One of the world’s most important foods, corn is never better than when it’s fresh and sweet at the height of summer. Enjoy it on the cob as a simple side dish at a cookout, or cut off the kernels to add to soups, salads and quick lunches. Here are some of our best tips for choosing and working with corn, plus new recipe ideas from the Williams-Sonoma Test Kitchen.
Corn: Everything You Need to Know
What to Look For
Corn is at its best when just picked — you can usually find the freshest ears at the farmers’ market. Look for ears with green husks and no signs of browning or drying. They should feel cool, never noticeably warm. The silk, or tassels, should be pale yellow and moist. The kernels should be tightly packed in even rows and look plump and juicy. When you tear back the husk to look at the corn, you’re shortening its shelf life; once the husk is removed, the corn begins to lose moisture and freshness more quickly. Keep fresh sweet corn wrapped in its husks in the refrigerator until you’re ready to cook it, ideally for no longer than a day.
Not all corn is yellow. Some types are white or a mixture of white and yellow kernels. Blue corn, grown in the Southwest and Mexico, is used mainly for chips, cornmeal and flour. Popcorn is used for only one thing.
Strip the husks and silk from the ears, snapping the leaves off the bottom along with any remaining stem (unless you want to keep it as a handle for eating). To remove stubbornly clinging strands of corn silk, scrub the corn with a vegetable brush under cold running water. You can boil, roast or grill corn whole, or cut the kernels from the cob to saute and steam.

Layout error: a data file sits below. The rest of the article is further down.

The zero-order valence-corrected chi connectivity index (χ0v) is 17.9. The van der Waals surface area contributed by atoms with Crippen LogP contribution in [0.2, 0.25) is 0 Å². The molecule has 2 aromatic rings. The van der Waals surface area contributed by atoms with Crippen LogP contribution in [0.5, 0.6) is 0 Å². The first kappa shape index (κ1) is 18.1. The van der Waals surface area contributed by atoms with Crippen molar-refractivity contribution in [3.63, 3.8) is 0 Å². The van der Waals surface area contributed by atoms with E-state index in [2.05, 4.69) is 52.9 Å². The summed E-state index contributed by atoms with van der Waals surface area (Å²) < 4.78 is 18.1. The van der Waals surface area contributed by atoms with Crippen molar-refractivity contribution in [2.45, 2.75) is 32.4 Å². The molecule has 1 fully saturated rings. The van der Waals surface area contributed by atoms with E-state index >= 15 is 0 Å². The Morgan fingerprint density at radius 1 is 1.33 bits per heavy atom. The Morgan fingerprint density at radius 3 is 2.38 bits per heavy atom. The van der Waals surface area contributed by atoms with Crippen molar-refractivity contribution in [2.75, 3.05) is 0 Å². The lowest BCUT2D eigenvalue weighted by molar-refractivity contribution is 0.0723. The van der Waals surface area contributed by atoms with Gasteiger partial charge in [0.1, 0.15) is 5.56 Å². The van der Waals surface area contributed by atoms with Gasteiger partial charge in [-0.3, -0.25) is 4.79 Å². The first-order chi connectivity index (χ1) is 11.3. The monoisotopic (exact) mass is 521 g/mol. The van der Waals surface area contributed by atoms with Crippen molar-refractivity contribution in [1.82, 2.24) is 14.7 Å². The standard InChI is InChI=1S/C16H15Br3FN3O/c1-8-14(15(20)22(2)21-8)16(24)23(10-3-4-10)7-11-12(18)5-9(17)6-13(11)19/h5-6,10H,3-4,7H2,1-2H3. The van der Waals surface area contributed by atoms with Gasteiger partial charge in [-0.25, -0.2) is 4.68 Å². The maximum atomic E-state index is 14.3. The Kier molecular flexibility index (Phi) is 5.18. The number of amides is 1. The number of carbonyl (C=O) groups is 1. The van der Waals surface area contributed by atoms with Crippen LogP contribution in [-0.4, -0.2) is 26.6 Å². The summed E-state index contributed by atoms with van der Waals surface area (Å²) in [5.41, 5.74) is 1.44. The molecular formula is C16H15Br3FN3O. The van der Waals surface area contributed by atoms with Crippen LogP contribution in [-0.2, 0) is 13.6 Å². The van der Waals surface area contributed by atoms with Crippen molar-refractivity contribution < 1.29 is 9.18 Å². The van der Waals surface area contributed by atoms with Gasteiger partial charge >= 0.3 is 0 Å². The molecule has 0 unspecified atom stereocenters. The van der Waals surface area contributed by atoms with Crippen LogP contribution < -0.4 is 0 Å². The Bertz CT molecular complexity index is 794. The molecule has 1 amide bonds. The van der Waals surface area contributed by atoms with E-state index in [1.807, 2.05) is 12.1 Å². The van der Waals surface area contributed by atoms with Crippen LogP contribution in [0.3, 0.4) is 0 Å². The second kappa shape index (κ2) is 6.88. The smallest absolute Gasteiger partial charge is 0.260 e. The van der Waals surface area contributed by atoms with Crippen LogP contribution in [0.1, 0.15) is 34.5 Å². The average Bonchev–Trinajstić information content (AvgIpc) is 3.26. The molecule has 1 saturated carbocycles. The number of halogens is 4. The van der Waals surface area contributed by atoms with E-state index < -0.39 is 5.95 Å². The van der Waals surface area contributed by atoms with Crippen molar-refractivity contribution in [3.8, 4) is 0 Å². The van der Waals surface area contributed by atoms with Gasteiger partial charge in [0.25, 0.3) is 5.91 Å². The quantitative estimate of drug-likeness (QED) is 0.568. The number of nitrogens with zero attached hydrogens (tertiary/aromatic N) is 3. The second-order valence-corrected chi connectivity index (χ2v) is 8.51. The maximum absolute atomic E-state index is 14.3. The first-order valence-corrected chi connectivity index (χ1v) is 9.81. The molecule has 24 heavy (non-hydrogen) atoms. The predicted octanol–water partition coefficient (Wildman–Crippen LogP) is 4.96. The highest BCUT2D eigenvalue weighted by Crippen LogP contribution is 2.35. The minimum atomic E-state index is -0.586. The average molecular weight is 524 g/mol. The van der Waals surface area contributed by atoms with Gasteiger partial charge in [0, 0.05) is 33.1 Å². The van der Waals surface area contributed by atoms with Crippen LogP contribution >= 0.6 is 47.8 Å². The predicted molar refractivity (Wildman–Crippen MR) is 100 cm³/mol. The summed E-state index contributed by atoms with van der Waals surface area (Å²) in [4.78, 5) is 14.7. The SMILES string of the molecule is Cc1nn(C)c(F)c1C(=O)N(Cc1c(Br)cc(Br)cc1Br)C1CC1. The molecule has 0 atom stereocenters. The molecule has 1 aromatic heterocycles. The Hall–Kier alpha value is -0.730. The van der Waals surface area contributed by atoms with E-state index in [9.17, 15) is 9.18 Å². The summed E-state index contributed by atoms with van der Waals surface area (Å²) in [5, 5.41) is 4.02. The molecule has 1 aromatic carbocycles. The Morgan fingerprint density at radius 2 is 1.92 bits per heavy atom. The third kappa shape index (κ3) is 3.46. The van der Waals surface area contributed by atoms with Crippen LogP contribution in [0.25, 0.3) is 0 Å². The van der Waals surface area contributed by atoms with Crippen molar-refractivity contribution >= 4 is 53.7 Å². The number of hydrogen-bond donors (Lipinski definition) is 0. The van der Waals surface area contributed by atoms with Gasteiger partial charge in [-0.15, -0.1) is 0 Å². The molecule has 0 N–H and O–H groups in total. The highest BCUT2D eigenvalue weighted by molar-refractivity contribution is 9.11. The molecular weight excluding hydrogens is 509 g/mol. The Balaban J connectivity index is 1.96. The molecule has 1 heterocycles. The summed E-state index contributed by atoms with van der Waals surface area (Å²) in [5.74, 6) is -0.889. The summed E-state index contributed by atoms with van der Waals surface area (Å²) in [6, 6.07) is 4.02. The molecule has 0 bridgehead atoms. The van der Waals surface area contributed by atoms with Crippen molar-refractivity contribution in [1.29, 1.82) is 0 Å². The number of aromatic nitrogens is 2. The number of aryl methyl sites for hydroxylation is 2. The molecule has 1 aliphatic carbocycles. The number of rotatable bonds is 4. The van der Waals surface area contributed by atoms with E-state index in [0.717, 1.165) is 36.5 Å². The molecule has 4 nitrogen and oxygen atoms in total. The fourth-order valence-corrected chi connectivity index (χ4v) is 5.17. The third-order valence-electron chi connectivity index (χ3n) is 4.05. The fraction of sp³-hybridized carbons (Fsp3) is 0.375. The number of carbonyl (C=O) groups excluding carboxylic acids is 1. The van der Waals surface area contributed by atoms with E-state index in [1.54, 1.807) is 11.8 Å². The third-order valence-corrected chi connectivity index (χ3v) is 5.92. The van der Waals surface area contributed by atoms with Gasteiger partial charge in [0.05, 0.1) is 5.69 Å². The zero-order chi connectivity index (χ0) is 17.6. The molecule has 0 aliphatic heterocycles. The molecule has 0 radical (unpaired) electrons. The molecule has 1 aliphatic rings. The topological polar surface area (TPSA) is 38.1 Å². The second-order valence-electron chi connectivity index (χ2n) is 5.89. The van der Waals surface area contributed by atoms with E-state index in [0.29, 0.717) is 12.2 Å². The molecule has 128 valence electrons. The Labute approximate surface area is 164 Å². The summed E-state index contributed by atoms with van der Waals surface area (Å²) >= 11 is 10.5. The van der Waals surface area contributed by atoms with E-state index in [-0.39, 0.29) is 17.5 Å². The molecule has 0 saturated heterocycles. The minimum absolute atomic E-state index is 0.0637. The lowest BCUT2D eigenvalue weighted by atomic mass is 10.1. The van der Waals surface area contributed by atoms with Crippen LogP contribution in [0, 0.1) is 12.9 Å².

Your Toolkit for Fresh Corn
- Kuhn-Rikon Corn Zipper, for trimming corn kernels off the cob
- Portable Gas Grill, to grill corn for picnics, tailgates, camping trips and more
- Stainless-Steel Fry Pan, to saute corn kernels (and fry fritters!)
- Silicone Basting Brush, for brushing cobs with oil and butter
Purists cook corn on the cob only until warmed through, either boiled or steamed, to preserve its sweetness and crunch. Cut from the cob, the fresh kernels can be added raw to salads and salsa, cooked until creamy for soups and chowders, deep-fried in fritters, or folded into savory quickbreads and fillings. You can also drop fresh corn into boiling water and cook it quickly, roast it in the oven or grill it on a barbecue, usually brushed first with oil or butter and wrapped in foil. Crisp corn kernels need just a sprinkling of salt and pepper or a pat of butter to taste delicious.
Flatbread with Corn, Peppers & Goat Cheese: Roll out pizza dough and top with tomato puree. Top with corn kernels, roasted red bell peppers and thinly sliced red onion. Dot with goat cheese. Bake in a 500°F oven until dough is crisp and cheese is melted. Garnish with fresh basil.
Barley Salad with Grilled Corn: Slice summer squashes lengthwise into planks. Drizzle squash and shucked corn with olive oil and season with salt and pepper. Grill until tender. Dice squash and cut kernels from cob. Whisk together champagne vinegar, olive oil, salt and pepper. Toss corn, squash and cooked pearled barley with vinaigrette and chopped mint and dill.
Quick Corn Chowder: Saute minced shallots in butter until softened. Add corn kernels, diced potatoes, chopped thyme, chicken or vegetable broth, salt and pepper; cook until potatoes are tender. Stir in half-and-half and chopped basil.
Corn Fritters: Cut kernels from 4 ears of corn; toss with 1 beaten egg, salt, pepper and 2 to 3 Tbs. flour. Refrigerate batter 30 minutes. Warm a thin layer of oil in a fry pan, drop in large spoonfuls of batter and cook, turning once, until golden brown.
Corn & Black Bean Salad: Toss corn kernels with black beans, sliced green onions, chopped cilantro, diced jalapeno, diced red onion, diced avocado and diced tomato. Season with salt, lime juice, cumin, olive oil and red wine vinegar.
Mexican Street Corn: Shuck corn, rub with oil and season with salt. Grill over high heat until tender and nicely marked. Brush with mayonnaise, sprinkle with cayenne and roll in finely crumbled cotija or feta cheese; serve with lime wedges.